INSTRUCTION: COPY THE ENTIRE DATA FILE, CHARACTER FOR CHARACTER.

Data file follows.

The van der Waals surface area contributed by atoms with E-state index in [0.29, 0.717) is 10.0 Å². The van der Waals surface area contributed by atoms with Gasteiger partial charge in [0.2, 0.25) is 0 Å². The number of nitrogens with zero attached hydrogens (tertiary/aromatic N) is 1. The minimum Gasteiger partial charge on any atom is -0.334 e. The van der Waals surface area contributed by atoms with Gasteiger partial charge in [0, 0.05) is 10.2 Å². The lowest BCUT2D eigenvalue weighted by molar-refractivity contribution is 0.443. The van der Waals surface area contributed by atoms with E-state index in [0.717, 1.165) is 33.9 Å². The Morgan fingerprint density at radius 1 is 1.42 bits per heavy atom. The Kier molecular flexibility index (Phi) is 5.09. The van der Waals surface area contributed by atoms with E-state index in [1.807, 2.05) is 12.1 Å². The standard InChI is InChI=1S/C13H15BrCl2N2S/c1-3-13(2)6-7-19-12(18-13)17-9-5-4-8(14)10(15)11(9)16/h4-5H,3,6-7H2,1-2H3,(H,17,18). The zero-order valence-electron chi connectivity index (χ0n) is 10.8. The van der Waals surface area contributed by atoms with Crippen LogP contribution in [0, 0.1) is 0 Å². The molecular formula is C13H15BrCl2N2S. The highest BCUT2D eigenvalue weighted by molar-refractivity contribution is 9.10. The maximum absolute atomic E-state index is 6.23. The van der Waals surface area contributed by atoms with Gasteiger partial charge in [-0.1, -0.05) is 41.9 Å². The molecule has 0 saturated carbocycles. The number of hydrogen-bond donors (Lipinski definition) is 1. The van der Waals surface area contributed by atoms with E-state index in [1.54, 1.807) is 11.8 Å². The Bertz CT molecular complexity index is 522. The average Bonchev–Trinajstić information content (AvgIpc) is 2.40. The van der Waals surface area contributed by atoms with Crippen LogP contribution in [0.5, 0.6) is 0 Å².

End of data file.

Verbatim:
The van der Waals surface area contributed by atoms with E-state index in [0.29, 0.717) is 10.0 Å². The van der Waals surface area contributed by atoms with Gasteiger partial charge in [0.2, 0.25) is 0 Å². The number of nitrogens with zero attached hydrogens (tertiary/aromatic N) is 1. The minimum Gasteiger partial charge on any atom is -0.334 e. The van der Waals surface area contributed by atoms with Gasteiger partial charge in [0, 0.05) is 10.2 Å². The lowest BCUT2D eigenvalue weighted by molar-refractivity contribution is 0.443. The van der Waals surface area contributed by atoms with E-state index in [0.717, 1.165) is 33.9 Å². The Morgan fingerprint density at radius 1 is 1.42 bits per heavy atom. The Kier molecular flexibility index (Phi) is 5.09. The van der Waals surface area contributed by atoms with E-state index in [1.807, 2.05) is 12.1 Å². The standard InChI is InChI=1S/C13H15BrCl2N2S/c1-3-13(2)6-7-19-12(18-13)17-9-5-4-8(14)10(15)11(9)16/h4-5H,3,6-7H2,1-2H3,(H,17,18). The zero-order valence-electron chi connectivity index (χ0n) is 10.8. The van der Waals surface area contributed by atoms with Crippen LogP contribution in [0, 0.1) is 0 Å². The molecular formula is C13H15BrCl2N2S. The highest BCUT2D eigenvalue weighted by molar-refractivity contribution is 9.10. The maximum absolute atomic E-state index is 6.23. The van der Waals surface area contributed by atoms with Gasteiger partial charge in [-0.1, -0.05) is 41.9 Å². The molecule has 0 saturated carbocycles. The number of hydrogen-bond donors (Lipinski definition) is 1. The van der Waals surface area contributed by atoms with E-state index in [1.54, 1.807) is 11.8 Å². The Bertz CT molecular complexity index is 522. The average Bonchev–Trinajstić information content (AvgIpc) is 2.40. The van der Waals surface area contributed by atoms with Crippen LogP contribution in [0.5, 0.6) is 0 Å².